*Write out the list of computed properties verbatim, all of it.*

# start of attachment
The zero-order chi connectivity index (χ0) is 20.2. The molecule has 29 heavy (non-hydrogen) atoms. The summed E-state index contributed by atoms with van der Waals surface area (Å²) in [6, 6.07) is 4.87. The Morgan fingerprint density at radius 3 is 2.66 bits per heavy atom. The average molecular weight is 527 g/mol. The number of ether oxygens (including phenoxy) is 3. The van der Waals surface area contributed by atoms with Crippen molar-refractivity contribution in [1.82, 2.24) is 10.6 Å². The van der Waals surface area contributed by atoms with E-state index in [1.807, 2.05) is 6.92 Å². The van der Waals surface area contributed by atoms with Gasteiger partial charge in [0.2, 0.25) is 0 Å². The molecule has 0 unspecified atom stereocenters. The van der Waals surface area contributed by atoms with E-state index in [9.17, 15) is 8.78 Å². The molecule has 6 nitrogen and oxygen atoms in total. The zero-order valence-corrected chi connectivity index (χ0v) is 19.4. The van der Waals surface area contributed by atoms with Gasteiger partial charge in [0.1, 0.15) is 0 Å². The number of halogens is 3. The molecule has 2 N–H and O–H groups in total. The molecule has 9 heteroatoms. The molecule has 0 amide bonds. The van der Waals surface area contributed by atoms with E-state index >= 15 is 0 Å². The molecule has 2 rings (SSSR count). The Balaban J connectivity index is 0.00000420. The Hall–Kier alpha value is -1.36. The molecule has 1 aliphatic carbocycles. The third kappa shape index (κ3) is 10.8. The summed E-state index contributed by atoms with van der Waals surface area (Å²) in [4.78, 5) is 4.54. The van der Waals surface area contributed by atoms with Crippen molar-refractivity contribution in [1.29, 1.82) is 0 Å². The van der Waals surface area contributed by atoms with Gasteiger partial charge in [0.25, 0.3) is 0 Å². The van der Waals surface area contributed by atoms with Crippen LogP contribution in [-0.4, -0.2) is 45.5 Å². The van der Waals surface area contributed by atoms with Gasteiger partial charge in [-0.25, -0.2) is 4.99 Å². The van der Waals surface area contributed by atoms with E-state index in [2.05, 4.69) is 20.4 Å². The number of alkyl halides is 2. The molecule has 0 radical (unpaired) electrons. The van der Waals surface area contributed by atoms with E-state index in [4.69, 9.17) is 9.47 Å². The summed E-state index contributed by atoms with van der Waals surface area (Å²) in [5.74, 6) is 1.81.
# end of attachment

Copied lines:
The zero-order chi connectivity index (χ0) is 20.2. The molecule has 29 heavy (non-hydrogen) atoms. The summed E-state index contributed by atoms with van der Waals surface area (Å²) in [6, 6.07) is 4.87. The Morgan fingerprint density at radius 3 is 2.66 bits per heavy atom. The average molecular weight is 527 g/mol. The number of ether oxygens (including phenoxy) is 3. The van der Waals surface area contributed by atoms with Crippen molar-refractivity contribution in [1.82, 2.24) is 10.6 Å². The van der Waals surface area contributed by atoms with E-state index in [1.807, 2.05) is 6.92 Å². The van der Waals surface area contributed by atoms with Gasteiger partial charge in [0.2, 0.25) is 0 Å². The molecule has 0 unspecified atom stereocenters. The van der Waals surface area contributed by atoms with E-state index in [9.17, 15) is 8.78 Å². The molecule has 6 nitrogen and oxygen atoms in total. The zero-order valence-corrected chi connectivity index (χ0v) is 19.4. The van der Waals surface area contributed by atoms with Gasteiger partial charge in [0.1, 0.15) is 0 Å². The number of halogens is 3. The molecule has 2 N–H and O–H groups in total. The molecule has 9 heteroatoms. The molecule has 0 amide bonds. The van der Waals surface area contributed by atoms with E-state index >= 15 is 0 Å². The molecule has 2 rings (SSSR count). The Balaban J connectivity index is 0.00000420. The Hall–Kier alpha value is -1.36. The molecule has 1 aliphatic carbocycles. The third kappa shape index (κ3) is 10.8. The summed E-state index contributed by atoms with van der Waals surface area (Å²) in [4.78, 5) is 4.54. The van der Waals surface area contributed by atoms with Crippen molar-refractivity contribution in [1.29, 1.82) is 0 Å². The van der Waals surface area contributed by atoms with Gasteiger partial charge in [0.25, 0.3) is 0 Å². The van der Waals surface area contributed by atoms with Crippen LogP contribution in [-0.4, -0.2) is 45.5 Å². The van der Waals surface area contributed by atoms with Gasteiger partial charge in [-0.25, -0.2) is 4.99 Å². The van der Waals surface area contributed by atoms with E-state index in [2.05, 4.69) is 20.4 Å². The number of alkyl halides is 2. The molecule has 0 radical (unpaired) electrons. The van der Waals surface area contributed by atoms with E-state index in [4.69, 9.17) is 9.47 Å². The summed E-state index contributed by atoms with van der Waals surface area (Å²) in [5.74, 6) is 1.81.